One the perks of being an animator or story artist is it is possible to work from almost anywhere. Prior to the current situation, many major animated features and series were co-produced with teams working remotely around the world — making the recent adjustment relatively smooth. With broadcasters and streaming platforms unable to create live-action content indefinitely, the demand for original animation is poised to continue growing. Read more »
Curie Lu on the craft behind Spring Herald
Curie Lu is currently studying character animation at the California Institute of the Arts. Last April, Curie posted the first film she made while enrolled at the school to her YouTube channel. This 90-second video includes impressive character acting and lighting effects as well as detailed linework drawn with textured brush strokes. At the time of writing, Spring Herald has been viewed more than 512,000 times. Soon after posting the original short, Curie uploaded another video: a series of behind-the-scenes clips and time-lapses which delve into the production process. We wanted to ask her more.
This interview with Curie Lu is part of our series of articles featuring this year’s Toon Boom Ambassadors — celebrating students, educators, artists and professionals who make exceptional use of our software.
What were your main sources of inspiration for Spring Herald?
As a Chinese-American, I wanted to create something for my grandparents, who hadn’t seen any of my animation at the time. Since there is a language barrier between us, I wanted to create a cultural film with subjects that they would be familiar with.
I’ve also been interested in Chinese folktales and myths. In Chinese culture, dragons are associated with natural forces of nature, especially rain and thunder. For my first year film, I wanted to create some eye candy, as the 90-second time limit wouldn’t allow for a more complex plot.
What was the most artistically or technically challenging scene in the film? What were you most proud of?
The most challenging scene for me was the shot where it’s first revealed that the main character is riding the dragon. I’ve never animated a dragon before, or any snake-like creature, and initially it was very frustrating trying to imagine how this imaginary creature would move. Thankfully my boyfriend had animated a dragon before, was able to provide critiques, and I was able to create something decent.
When I look back on my film I see issues here and there, but I’d say the long shot of the dragon spiralling under the bridge. I did multiple retakes of that as well, and everything in that shot was challenging — the background, waterfall effects, and the animation.
You mentioned that this film took 8 months to make. What was the production process like?
Since I’m a bit impatient, I did the film shot-by-shot — finishing a shot completely before proceeding to the next. This way I could see a finished bit and have some satisfaction.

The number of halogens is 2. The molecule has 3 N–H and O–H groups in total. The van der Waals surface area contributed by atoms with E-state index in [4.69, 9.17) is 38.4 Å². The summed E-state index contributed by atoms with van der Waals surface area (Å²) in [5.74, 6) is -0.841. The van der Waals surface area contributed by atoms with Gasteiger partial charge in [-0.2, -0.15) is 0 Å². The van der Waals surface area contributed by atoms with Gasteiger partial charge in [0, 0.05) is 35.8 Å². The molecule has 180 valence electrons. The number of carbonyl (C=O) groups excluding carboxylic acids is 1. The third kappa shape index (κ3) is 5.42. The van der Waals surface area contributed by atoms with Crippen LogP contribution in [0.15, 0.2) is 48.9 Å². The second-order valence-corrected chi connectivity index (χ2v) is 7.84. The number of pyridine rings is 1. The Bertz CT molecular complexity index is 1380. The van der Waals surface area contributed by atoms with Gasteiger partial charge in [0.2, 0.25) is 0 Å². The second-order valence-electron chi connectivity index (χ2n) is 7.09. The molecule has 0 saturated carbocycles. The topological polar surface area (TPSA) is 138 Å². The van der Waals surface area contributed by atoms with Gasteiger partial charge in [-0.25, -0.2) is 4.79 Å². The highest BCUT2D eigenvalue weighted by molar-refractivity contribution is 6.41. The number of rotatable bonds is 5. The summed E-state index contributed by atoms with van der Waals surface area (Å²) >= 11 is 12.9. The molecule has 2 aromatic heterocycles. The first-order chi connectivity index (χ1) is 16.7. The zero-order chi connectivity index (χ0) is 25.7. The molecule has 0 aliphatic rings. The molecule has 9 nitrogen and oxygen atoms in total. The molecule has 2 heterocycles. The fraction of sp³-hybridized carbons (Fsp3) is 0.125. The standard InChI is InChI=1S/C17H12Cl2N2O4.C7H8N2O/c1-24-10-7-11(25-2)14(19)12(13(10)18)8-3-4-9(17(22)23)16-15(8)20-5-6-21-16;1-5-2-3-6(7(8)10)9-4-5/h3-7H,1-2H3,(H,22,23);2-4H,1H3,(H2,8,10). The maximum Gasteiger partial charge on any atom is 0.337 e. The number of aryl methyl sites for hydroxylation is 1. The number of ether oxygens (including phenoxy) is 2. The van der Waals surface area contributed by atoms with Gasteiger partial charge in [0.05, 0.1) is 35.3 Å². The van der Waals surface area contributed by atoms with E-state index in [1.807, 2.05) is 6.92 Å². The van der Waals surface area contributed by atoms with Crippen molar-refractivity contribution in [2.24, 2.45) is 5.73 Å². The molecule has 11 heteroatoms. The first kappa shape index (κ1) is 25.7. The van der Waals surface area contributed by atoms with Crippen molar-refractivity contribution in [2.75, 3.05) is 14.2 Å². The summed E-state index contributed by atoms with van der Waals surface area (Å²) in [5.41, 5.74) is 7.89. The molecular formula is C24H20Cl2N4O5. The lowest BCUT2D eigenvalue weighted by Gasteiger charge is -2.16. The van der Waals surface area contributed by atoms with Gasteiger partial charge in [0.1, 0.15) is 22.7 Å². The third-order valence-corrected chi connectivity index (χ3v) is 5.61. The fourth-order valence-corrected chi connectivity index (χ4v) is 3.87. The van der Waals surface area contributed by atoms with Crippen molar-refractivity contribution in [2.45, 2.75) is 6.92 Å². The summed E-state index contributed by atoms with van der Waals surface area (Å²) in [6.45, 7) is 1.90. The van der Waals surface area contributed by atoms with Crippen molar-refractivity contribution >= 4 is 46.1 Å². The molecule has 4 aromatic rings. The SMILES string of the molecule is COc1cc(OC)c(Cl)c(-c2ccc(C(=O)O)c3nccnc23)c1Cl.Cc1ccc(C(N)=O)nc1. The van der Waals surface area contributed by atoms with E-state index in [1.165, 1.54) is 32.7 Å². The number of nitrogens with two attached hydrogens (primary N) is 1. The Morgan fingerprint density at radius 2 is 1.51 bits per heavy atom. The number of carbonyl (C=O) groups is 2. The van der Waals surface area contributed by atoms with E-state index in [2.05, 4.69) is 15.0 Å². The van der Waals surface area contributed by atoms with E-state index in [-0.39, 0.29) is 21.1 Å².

Rotating between painting backgrounds, animation, and coloring over the 8 months prevented me from burning out too badly. I tried to get the storyboard and animatic done as early as possible, as it was my first time on a production schedule and I wasn’t yet sure of my pace.
In your making-of video, you showed various stages of your cleanup and colour process. Which tools in Toon Boom Harmony did you use, and were there any tools that you learned about while working on this project?
I used bitmap layers, with a customized Colored Pencil brush for the animation and cleanup. I mostly familiarized myself with using the node view and effects, basic things like blending modes and compositing tools.
I am still struggling myself to have my animation look and feel more traditional, so I may not have the greatest wealth of knowledge to offer here. There are several features in digital animation software that can definitely help. For me, the customized Colored Pencil brush in Harmony works well enough. Over these past few years, I’ve noticed Harmony continually updating their brush system and it gets more comfortable and customizable as time passes.
Do you have advice for artists who are interested in animating hand drawn highlights and shadow?
When I made this film, I did not know much about compositing, so I individually painted the shadows for each color, which ate up extra time. I’ve learned that it’s faster to use the inverted Cutter node and paint all the shadow areas in one color on a separate layer, then export it to After Effects and give each shadow its respective color using OLM’s Color Keep. There are so many features with the node view and library that I still feel there is much to learn.
What has the response to Spring Herald been like for you?
I’m glad it’s been generally received well and that it reached audiences overseas.
A large amount of comments mention the Pokemon cameo I inserted into the film for fun. It might create legal problems if I try submitting the film into festivals, so maybe I shouldn’t have included the Pokemon, but it is just so cute that I wanted to animate it.
The response was very fulfilling and I hope I can continue to entertain and bring joy to people, if only for a few minutes at a time.
What projects are you working on next?
Currently, I’m continuing to use Harmony to create a four-minute film that will be finished sometime early 2021. It will have more action and a plot. I’ve posted a few finished shots on social media.
Originally I thought I wasn’t going to create another film based in China, but last summer I visited an ancient town in Chongqing and it greatly inspired me, so this film again will have cultural elements.